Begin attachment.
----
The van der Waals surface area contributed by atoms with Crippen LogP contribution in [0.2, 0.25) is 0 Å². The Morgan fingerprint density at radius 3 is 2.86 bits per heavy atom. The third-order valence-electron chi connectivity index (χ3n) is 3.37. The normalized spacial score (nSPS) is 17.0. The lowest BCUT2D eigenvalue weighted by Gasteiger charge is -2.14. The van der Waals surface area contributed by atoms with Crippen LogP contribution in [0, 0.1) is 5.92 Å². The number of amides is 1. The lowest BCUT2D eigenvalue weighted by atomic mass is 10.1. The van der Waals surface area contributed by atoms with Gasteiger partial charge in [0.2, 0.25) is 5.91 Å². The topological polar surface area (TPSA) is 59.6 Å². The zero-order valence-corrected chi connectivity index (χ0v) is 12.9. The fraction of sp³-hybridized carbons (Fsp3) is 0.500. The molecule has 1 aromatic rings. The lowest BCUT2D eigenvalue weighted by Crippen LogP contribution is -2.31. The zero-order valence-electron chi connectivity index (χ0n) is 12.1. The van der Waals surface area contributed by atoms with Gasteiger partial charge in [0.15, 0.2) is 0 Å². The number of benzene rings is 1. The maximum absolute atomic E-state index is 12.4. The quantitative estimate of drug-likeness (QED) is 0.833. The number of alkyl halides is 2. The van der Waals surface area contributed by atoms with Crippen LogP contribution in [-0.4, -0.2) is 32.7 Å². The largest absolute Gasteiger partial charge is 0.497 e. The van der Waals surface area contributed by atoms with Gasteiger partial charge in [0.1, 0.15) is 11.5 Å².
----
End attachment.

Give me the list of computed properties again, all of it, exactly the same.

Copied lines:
The van der Waals surface area contributed by atoms with Crippen LogP contribution in [0.2, 0.25) is 0 Å². The Morgan fingerprint density at radius 3 is 2.86 bits per heavy atom. The third-order valence-electron chi connectivity index (χ3n) is 3.37. The normalized spacial score (nSPS) is 17.0. The lowest BCUT2D eigenvalue weighted by Gasteiger charge is -2.14. The van der Waals surface area contributed by atoms with Crippen LogP contribution in [0, 0.1) is 5.92 Å². The number of amides is 1. The lowest BCUT2D eigenvalue weighted by atomic mass is 10.1. The van der Waals surface area contributed by atoms with Gasteiger partial charge in [0.2, 0.25) is 5.91 Å². The topological polar surface area (TPSA) is 59.6 Å². The zero-order valence-corrected chi connectivity index (χ0v) is 12.9. The fraction of sp³-hybridized carbons (Fsp3) is 0.500. The molecule has 1 aromatic rings. The lowest BCUT2D eigenvalue weighted by Crippen LogP contribution is -2.31. The zero-order valence-electron chi connectivity index (χ0n) is 12.1. The van der Waals surface area contributed by atoms with Gasteiger partial charge in [0.15, 0.2) is 0 Å². The number of benzene rings is 1. The maximum absolute atomic E-state index is 12.4. The quantitative estimate of drug-likeness (QED) is 0.833. The number of alkyl halides is 2. The van der Waals surface area contributed by atoms with Crippen LogP contribution in [-0.4, -0.2) is 32.7 Å². The largest absolute Gasteiger partial charge is 0.497 e. The van der Waals surface area contributed by atoms with Gasteiger partial charge in [0.1, 0.15) is 11.5 Å².